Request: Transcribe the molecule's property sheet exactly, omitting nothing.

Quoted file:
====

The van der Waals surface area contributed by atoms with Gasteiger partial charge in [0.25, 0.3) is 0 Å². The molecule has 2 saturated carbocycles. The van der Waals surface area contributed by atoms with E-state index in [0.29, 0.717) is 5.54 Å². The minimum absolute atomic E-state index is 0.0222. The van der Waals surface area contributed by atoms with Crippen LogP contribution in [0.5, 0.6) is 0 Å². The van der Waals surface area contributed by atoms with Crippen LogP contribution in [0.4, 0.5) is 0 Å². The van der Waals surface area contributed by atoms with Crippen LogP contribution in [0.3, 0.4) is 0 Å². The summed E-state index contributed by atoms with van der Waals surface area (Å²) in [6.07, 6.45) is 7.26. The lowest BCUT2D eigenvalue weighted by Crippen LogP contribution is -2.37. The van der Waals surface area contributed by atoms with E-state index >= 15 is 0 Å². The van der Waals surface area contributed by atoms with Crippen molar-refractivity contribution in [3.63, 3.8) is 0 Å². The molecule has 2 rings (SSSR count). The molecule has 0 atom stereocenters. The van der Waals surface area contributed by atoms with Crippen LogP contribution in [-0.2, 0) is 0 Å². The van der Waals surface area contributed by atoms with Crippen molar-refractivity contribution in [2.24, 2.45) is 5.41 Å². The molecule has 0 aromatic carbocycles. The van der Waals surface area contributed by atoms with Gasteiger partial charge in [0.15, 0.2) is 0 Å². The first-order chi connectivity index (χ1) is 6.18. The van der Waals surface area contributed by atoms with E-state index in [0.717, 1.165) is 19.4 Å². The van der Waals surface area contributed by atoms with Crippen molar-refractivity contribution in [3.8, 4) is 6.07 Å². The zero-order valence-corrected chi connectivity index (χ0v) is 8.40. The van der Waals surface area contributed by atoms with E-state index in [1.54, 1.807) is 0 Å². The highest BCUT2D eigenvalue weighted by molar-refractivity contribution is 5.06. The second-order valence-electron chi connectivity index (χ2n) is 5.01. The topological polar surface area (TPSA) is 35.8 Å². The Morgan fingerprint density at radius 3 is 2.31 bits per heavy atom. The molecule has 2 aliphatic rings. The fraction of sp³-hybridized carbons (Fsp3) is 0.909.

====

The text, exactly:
The van der Waals surface area contributed by atoms with Gasteiger partial charge in [0.25, 0.3) is 0 Å². The molecule has 2 saturated carbocycles. The van der Waals surface area contributed by atoms with E-state index in [0.29, 0.717) is 5.54 Å². The minimum absolute atomic E-state index is 0.0222. The van der Waals surface area contributed by atoms with Crippen LogP contribution in [0.5, 0.6) is 0 Å². The van der Waals surface area contributed by atoms with Crippen LogP contribution in [0.4, 0.5) is 0 Å². The van der Waals surface area contributed by atoms with Crippen LogP contribution in [0.3, 0.4) is 0 Å². The summed E-state index contributed by atoms with van der Waals surface area (Å²) in [6.07, 6.45) is 7.26. The lowest BCUT2D eigenvalue weighted by Crippen LogP contribution is -2.37. The van der Waals surface area contributed by atoms with E-state index >= 15 is 0 Å². The van der Waals surface area contributed by atoms with Crippen molar-refractivity contribution in [3.63, 3.8) is 0 Å². The molecule has 2 rings (SSSR count). The molecule has 0 atom stereocenters. The van der Waals surface area contributed by atoms with Crippen LogP contribution in [-0.2, 0) is 0 Å². The van der Waals surface area contributed by atoms with Crippen molar-refractivity contribution in [2.24, 2.45) is 5.41 Å². The molecule has 0 aromatic carbocycles. The van der Waals surface area contributed by atoms with Gasteiger partial charge in [0.15, 0.2) is 0 Å². The first-order chi connectivity index (χ1) is 6.18. The van der Waals surface area contributed by atoms with E-state index in [0.717, 1.165) is 19.4 Å². The van der Waals surface area contributed by atoms with Crippen molar-refractivity contribution in [3.8, 4) is 6.07 Å². The zero-order valence-corrected chi connectivity index (χ0v) is 8.40. The van der Waals surface area contributed by atoms with E-state index in [1.54, 1.807) is 0 Å². The highest BCUT2D eigenvalue weighted by molar-refractivity contribution is 5.06. The second-order valence-electron chi connectivity index (χ2n) is 5.01. The topological polar surface area (TPSA) is 35.8 Å². The Morgan fingerprint density at radius 3 is 2.31 bits per heavy atom. The molecule has 2 aliphatic rings. The fraction of sp³-hybridized carbons (Fsp3) is 0.909.